Administration

Mount Slaved Drive

Sometimes your OS needs to be reinstalled by your datacenter. This means that you need to mount the slaved drive in order to copy the data to the new OS drive. Here is a typical example:

Login to the server and run the following to see whats mounted:

[root@68-168-105-44 ~]# df -h
Filesystem      Size  Used Avail Use% Mounted on
/dev/sdb3       913G  2.8G  864G   1% /
tmpfs           7.8G     0  7.8G   0% /dev/shm
/dev/sdb1       485M   80M  380M  18% /boot

As we can see above, there is the primary new OS drive mounted on /dev/sdb. To see all the drives, run the following:

[root@68-168-105-44 ~]# fdisk -l

Disk /dev/sda: 1000.2 GB, 1000204886016 bytes
255 heads, 63 sectors/track, 121601 cylinders
Units = cylinders of 16065 * 512 = 8225280 bytes
Sector size (logical/physical): 512 bytes / 512 bytes
I/O size (minimum/optimal): 512 bytes / 512 bytes
Disk identifier: 0x00000000

   Device Boot      Start         End      Blocks   Id  System
/dev/sda1   *           1          62      497983+  83  Linux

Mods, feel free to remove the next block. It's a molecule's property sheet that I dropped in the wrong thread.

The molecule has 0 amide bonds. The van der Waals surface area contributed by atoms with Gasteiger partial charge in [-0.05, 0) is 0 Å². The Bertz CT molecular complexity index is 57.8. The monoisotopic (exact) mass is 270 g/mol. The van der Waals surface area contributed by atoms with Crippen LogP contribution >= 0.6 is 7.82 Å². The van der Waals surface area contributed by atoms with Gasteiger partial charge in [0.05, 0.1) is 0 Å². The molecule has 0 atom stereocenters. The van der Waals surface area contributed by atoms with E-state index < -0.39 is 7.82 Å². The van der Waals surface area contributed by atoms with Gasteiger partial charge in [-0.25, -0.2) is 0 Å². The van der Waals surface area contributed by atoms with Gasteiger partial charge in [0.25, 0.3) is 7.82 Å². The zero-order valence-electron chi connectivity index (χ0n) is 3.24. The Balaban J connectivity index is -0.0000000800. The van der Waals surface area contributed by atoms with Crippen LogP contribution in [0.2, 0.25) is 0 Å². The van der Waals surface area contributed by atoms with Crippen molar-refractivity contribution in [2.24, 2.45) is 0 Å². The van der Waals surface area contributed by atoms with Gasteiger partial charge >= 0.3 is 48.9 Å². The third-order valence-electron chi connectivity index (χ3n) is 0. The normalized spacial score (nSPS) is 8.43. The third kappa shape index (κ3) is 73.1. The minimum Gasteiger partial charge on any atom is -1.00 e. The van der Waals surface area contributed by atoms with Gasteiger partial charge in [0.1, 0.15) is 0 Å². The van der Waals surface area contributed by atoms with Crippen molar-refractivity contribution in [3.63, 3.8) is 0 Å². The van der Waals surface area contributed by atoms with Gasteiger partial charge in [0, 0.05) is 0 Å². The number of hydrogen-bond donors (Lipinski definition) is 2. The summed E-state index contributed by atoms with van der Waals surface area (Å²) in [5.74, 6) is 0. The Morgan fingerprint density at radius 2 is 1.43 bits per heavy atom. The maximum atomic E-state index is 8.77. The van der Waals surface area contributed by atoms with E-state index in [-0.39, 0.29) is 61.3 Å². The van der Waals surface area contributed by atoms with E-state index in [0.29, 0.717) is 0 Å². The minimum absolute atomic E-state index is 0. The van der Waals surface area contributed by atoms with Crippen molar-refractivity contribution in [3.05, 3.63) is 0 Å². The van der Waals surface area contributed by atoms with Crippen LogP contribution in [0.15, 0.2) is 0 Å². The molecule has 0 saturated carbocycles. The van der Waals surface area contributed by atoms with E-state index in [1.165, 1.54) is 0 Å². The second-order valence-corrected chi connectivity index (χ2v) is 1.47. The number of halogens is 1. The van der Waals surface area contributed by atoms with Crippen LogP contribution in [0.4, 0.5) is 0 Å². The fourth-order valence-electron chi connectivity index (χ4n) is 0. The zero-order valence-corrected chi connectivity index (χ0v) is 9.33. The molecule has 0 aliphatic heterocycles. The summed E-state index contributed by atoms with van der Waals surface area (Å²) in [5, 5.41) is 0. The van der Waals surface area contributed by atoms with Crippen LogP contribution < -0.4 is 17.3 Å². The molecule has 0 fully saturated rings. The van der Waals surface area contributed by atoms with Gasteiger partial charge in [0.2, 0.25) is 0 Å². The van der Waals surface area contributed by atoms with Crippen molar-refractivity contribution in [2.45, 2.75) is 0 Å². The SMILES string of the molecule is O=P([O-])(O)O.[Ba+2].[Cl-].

/dev/sda2              64         584     4184932+  82  Linux swap / Solaris
/dev/sda3             585      121598   972044955   82  Linux swap / Solaris

Disk /dev/sdb: 1000.2 GB, 1000204886016 bytes
255 heads, 63 sectors/track, 121601 cylinders
Units = cylinders of 16065 * 512 = 8225280 bytes
Sector size (logical/physical): 512 bytes / 512 bytes
I/O size (minimum/optimal): 512 bytes / 512 bytes
Disk identifier: 0x0009b45b

   Device Boot      Start         End      Blocks   Id  System
/dev/sdb1   *           1          64      512000   83  Linux
Partition 1 does not end on cylinder boundary.
/dev/sdb2              64         587     4194304   82  Linux swap / Solaris
Partition 2 does not end on cylinder boundary.
/dev/sdb3             587      121602   972054528   83  Linux

Since out drive from the first command showed the /dev/sdb disk as the primary OS disk, we can tell that the /dev/sda disk is the slaved disk. No we can mount it.

First, you’ll need to create a mount point. We’ll use /mnt/slave. This is where we’ll mount /mnt/slave. Enter the following commands:


# mkdir /mnt/slave
# mount /dev/sda3 /mnt/slave
# df -h
Filesystem      Size  Used Avail Use% Mounted on
/dev/sdb3       913G  2.7G  864G   1% /
tmpfs           7.8G     0  7.8G   0% /dev/shm
/dev/sdb1       485M   80M  380M  18% /boot
/dev/sda3       913G  113G  754G  13% /mnt/slave

Edit /etc/fstab so the new drive will automatically mount to /disk1 on reboot

# /dev/sda3       /mnt/slave  ext3  defaults     0       0